The cards were stacked against the Yale men’s basketball team in the Tournament championship game. The Bulldogs were without their leading scorer, forward Justin Sears ’16, and had to endure a long day of travel before arriving in Kentucky for the game.

Despite everything, the Elis put up a valiant fight before falling 65–57 to Murray State. Yale was unable to overcome a cold shooting night and a record-setting defensive performance by the Racers.

“The game was obviously disappointing, but it was a tremendous opportunity to play in a championship game, since not many teams get to do that,” captain Jesse Pritchard ’14 said. “It was disappointing to lose on senior night [against Dartmouth], and everyone on the team wanted to prove to everyone out there that we could play better. I’ll cherish the last couple of weeks.”

Yale (19–14, 9–5 Ivy) was dealt a big blow before the game when Sears was ruled out with a wrist injury. The first team All-Ivy forward was hurt in the semifinal victory over VMI when he landed on his shooting arm following a hard foul.

Without their star, the Bulldogs struggled to sink shots from the outset. The Racers (23–11, 13–3 Ohio Valley) packed players in the paint in the absence of Sears’ dangerous dribble-drive game. In the first half, Yale shot just 8–37 and had eight shots blocked by the Racers. In total, Murray State blocked 14 shots, tying a school record.

“Justin is our best player,” point guard Javier Duren ’15 said in an email. “[He] has such an impact on our performance both offensively and defensively. Anytime we go without him, it’s that much harder to win.”

Pritchard agreed, saying that many of the team’s offensive struggles were related to Sears’ absence.

But even without the Plainfield, N.J. native, the Elis were within a single point at halftime. Four shots from downtown combined with a 12–3 edge on the offensive glass, including 10 rebounds by forward Brandon Sherrod ’15, kept the game tight.

“We fought,” Sherrod said in an email to the News. “This team is battle tested. We’ve erased big leads, we’ve lost and won some close games and we knew that we didn’t want to go out by playing soft and weak. We fought like champions and I thought we outworked them.”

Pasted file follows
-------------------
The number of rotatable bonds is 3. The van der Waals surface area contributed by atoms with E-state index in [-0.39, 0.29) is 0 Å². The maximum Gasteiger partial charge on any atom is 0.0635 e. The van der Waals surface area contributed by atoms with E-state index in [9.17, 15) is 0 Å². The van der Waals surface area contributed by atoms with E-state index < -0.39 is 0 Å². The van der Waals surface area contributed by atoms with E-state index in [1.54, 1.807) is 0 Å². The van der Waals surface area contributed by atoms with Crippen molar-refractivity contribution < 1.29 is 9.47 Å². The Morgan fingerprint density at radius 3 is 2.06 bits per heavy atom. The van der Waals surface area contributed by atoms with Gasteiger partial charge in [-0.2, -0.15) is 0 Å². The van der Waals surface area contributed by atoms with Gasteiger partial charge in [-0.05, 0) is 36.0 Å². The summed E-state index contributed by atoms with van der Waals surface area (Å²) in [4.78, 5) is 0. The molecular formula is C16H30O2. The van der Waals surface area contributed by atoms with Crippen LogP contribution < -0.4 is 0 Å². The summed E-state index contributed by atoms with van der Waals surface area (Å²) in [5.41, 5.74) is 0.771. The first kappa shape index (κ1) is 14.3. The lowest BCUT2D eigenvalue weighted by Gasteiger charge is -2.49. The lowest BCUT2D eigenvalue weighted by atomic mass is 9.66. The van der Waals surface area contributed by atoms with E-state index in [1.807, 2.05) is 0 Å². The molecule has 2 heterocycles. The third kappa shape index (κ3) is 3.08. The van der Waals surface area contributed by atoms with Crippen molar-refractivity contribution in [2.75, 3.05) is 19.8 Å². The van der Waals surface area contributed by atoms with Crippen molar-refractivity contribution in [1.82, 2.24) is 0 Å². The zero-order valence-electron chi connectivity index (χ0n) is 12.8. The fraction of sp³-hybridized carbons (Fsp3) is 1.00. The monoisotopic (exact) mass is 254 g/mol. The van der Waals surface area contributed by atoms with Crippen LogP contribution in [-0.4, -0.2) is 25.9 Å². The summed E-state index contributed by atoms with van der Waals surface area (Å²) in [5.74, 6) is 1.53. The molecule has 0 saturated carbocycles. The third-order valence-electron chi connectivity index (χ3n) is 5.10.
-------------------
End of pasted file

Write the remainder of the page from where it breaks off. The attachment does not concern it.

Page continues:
In the second half, Murray State tried to pull away, but the Bulldogs refused to lie down. After Yale pulled into the lead soon after the intermission, the Racers went on a 9–1 run to extend their advantage to seven. The Elis responded with buckets from forward Matt Townsend ’15, Sherrod and guard Nick Victor ’16 to cut the lead down to one.

Minutes later, when tournament MVP Cameron Payne’s three pointer extended Murray State’s lead to 11, Yale went on a 10–0 run in just 2:18 to again cut the deficit to a single point. But the Bulldogs never drew that close again, making just four field goals in the final 7:42 of the second half.

“There’s no one on this team who’s going to go down without a fight,” Pritchard said. “If we’re going to lose, they’re going to have to take us out in body bags. I think we proved that tonight. We battled all the way through and we just played hard. I think we can all hold our heads high after this one.”

The entire Bulldog team struggled to shoot, hitting on just 20 of 77 shots, or 26 percent. That figure was the worst for the Elis this season, and was the team’s worst output since Nov. 12, 2012 against Saint Joseph’s.

Despite the loss, the future still looks rosy for Yale. All eight of the top scorers are underclassmen and should return, though Sherrod’s status is in question, as he will be joining the Whiffenpoofs next school year.

“The future is bright, but like every team we still have to go out and prove how good we can be,” Duren said. “This postseason tournament was a great experience and I’m glad we can build off of it. The sky is the limit, but we have to put the work in.”

Sherrod agreed, saying that the Bulldogs will be “dangerous” next year.

Both Sears and Duren were named to the all-tournament team, and each had fantastic performances throughout the CIT. Sears sunk the game-winning three against Quinnipiac in the opening round, while Duren poured in a career-high 33 points in the quarterfinal victory over Columbia.

Before winning four games in the CIT, the Bulldogs had just one previous postseason win, a victory over Rutgers in the 2002 National Invitational Tournament.